Bright ideas: how to stay safe when running in the dark

SaintéLyon night run
More than 12,000 runners take part in the 72km SaintéLyon night run. Photograph: Gilles Reboisson
Do you like running around in the dark with lots of other people? Well, I may have just the race for you. It is little known outside France, but one of the oldest ultramarathons in the world takes place in the Rhône department of France.

The SaintéLyon takes in 72km from Saint-Étienne to Lyon, starts at midnight and features more than 12,000 runners, who take part in a variety of races and relays. Part of the Festival of Lights, which draws between three million and four million people to Lyon every year, it covers undulating trail and road and sets off in typically French fashion: lightning fast.

But if you can’t wait until next year – 2015’s event took place on 5 December – or fancy staying closer to home, here are three tips for running and racing at night-time in winter, wherever you are.

1. Use a brilliant head torch

And I mean Blackpool-illuminations brilliant. I used the Petzl Nao, which blasts out more than 500 lumens on to the trail in front of you. Having confidence in your footing means you can make the most of your local trail and avoid landing on your face. I fell over only once during the SaintéLyon weekend, while reading a sign that said: “Attention: descente dangereux.”

2. Wrap up warm

The wee, small hours can get mighty cold. You may be tough, but during the night it doesn’t take long to cool down, particularly if you have to stop. When moving, a pair of shorts may seem like a great idea, but always be prepared for moving slowly. Whether you’re stuck at traffic lights or lost in the woods, you want your muscles to be warm when you kick off again.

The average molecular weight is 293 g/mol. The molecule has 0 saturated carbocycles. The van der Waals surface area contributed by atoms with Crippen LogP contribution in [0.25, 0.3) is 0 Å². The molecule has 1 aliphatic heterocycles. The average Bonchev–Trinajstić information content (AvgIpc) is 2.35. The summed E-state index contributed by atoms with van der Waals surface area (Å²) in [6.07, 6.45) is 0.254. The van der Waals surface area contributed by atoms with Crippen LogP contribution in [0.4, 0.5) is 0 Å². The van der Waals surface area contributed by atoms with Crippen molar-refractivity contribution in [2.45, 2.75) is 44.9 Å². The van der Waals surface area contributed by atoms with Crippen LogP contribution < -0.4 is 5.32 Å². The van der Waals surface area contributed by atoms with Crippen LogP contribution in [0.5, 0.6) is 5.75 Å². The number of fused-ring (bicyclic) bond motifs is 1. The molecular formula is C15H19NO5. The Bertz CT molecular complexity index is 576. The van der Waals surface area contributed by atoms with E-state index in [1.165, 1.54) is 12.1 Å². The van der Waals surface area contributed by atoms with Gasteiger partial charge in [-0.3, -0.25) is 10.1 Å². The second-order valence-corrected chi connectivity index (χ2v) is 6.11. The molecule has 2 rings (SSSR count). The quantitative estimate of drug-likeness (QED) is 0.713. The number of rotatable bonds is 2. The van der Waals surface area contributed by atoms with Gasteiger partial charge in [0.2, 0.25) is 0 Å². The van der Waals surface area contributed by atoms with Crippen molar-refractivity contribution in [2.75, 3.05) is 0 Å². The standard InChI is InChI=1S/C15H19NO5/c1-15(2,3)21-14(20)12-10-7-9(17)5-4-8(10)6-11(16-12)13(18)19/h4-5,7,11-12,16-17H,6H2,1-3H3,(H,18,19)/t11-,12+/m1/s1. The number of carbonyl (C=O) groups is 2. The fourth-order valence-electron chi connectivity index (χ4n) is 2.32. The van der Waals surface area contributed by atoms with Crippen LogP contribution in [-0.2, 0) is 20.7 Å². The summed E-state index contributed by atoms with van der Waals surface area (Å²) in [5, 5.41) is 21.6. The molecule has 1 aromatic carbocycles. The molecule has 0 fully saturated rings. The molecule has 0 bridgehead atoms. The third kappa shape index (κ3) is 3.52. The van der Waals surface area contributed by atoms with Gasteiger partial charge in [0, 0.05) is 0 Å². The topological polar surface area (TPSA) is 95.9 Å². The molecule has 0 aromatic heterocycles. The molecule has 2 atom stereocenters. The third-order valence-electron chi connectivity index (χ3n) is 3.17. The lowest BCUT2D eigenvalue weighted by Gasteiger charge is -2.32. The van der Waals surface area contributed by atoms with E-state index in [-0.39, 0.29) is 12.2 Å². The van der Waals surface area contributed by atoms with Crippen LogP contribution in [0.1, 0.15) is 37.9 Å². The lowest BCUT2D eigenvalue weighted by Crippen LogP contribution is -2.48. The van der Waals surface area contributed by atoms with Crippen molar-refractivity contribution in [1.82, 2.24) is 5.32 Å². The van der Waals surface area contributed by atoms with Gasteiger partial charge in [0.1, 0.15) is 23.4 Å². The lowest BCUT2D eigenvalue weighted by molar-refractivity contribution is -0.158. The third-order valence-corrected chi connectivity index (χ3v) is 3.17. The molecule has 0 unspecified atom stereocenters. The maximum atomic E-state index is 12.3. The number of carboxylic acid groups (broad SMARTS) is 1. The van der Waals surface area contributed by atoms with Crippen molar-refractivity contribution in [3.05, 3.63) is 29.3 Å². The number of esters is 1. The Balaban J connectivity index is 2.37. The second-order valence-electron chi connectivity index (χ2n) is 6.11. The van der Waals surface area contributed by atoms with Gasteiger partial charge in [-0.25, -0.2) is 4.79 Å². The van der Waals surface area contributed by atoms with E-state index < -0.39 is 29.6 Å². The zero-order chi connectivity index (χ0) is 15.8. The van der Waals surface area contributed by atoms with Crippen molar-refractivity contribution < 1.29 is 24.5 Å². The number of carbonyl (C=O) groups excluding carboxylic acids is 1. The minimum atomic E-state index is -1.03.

3. Be bright and beautiful

You want others to see you, too. Even if you’re just jogging on the road for a short while, dark winter evenings make you more vulnerable to cars. I normally take a smaller head torch to put on the back of my head, and SaintéLyon gave us reflective race bibs to wear. Plenty of jackets come in high-vis or reflective colours these days, and some even have disco lights, so there’s no excuse. Even my hound has reflective bands to wear.

Most importantly, don’t let the early sunsets and dark mornings put you off trail running – it’s a different adventure at night. Get out with some friends or on your favourite routes and practise for the time in the future when you enter a 100-mile race; it’s a skill you can really work on. If you fancy a trip to Lyon next year, start getting used to running downhill in the dark on countryside routes. You’ll have to imagine the surly French men barging past, though.

[Source:- the gurdian]